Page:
Mechanical heart valves need to be designed to fit the particular blood flow through the spaces of the heart (pressure differences), with emphasis on producing more central flow and reducing blood clots [4,5]. They also need to have good anticoagulation properties to control thromboembolisms [6,7]. Mechanical heart valves can be fabricated from different biomaterials like alumina [8,9], titanium [10,11], polyester [1214], polyurethane [15,16] and carbon-based materials like pyrolytic carbon [17,18], graphite [19,20] and diamond-like carbon (DLC) [21,22]. Indeed 95% of all mechanical heart valve prostheses are made completely, or at least partially from pyrolytic carbon [23]. Often graphite in combination with pyrolytic carbon is used [24]. Therefore, pyrolytic carbon is regarded to be one of the leading materials in mechanical heart valves replacements [25]. This material is also suitable for sterilization since it can withstand autoclaving and is not degraded in physiological environments. Also, its chemical inertness is more excellent compared with many other materials suitable for application as heart valves. However, the hemocompatibility of valves made from pyrolytic carbon are still not adequate enough. Therefore, new approaches based on polymeric materials coated with antithrombogenic agents such as heparin and fucoidan, have been proposed to improve the hemocompatibility of medical devices [3,26,27]. Although no material has been found truly biocompatible, many cardiovascular devices function with low or acceptable risks of complications [28].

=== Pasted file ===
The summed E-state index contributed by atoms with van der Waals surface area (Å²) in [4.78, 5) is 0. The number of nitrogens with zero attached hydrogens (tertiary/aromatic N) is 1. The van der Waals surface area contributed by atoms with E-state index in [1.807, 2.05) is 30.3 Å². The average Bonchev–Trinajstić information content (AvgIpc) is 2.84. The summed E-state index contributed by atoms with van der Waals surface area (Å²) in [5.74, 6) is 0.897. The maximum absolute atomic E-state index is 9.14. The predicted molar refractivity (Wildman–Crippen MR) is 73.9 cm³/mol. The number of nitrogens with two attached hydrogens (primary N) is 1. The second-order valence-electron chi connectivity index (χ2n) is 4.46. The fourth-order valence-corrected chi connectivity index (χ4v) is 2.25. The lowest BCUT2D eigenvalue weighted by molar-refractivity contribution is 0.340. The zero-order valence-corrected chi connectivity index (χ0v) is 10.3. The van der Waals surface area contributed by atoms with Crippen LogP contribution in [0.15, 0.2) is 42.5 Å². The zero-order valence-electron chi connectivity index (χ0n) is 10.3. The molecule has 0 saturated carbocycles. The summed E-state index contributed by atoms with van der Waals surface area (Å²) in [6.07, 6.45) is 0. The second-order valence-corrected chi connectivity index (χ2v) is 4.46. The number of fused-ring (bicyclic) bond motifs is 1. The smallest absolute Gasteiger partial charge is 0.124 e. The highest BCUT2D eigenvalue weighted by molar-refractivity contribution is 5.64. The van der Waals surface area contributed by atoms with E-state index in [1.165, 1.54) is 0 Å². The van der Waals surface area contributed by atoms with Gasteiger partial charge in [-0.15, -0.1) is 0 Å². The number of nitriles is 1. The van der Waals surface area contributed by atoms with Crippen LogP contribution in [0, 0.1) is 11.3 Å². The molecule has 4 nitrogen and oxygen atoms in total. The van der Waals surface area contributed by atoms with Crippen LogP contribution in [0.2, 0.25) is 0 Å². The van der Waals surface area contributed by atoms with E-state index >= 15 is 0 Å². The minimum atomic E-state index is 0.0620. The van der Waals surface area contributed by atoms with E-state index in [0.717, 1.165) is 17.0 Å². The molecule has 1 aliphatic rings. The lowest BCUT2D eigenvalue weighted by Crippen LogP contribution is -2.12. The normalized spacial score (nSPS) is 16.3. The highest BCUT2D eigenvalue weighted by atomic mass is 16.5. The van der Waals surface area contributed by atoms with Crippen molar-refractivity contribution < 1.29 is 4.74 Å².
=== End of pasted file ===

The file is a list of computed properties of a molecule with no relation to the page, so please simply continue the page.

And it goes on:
One possible way to improve the hemocompatibility of materials is treatment with gaseous plasma [2931]. In our recent paper, we have shown that we can obtain antithrombogenic polymer surface only by treatment in oxygen plasma [32], without need for further grafting of plasma-treated surface with specific molecules or binding of heparin which is commonly applied method. It is well known that polymeric materials are easily functionalized upon treatment with gaseous plasma [33,34], however, this is not the case for graphite materials [35,36], where concentration of carbon-oxygen functional groups is much smaller compared to plasma-treated polymer. Graphite is less easily functionalized due to its specific crystalline structure and the wettability of the surface upon treatment with oxygen plasma is not optimal. The shortage of functional groups and low wettability of the surface may be overcome by modification of the surface morphology [37,38]. It is known that the wettability of many materials depends not only on the surface functional groups but also on its roughness, which can also have a significant influence on the biological response. Numerous studies have dealt with the cell behavior on surfaces with different roughness as cells can sense the chemistry and topography of the surface to which they adhere [3943]. It has been shown that nanometric features can elicit specific cell response [43,44]. Thus, by properly adjusting surface topography on a micro and nanometer scale it is possible to obtain a specific biological response from cells.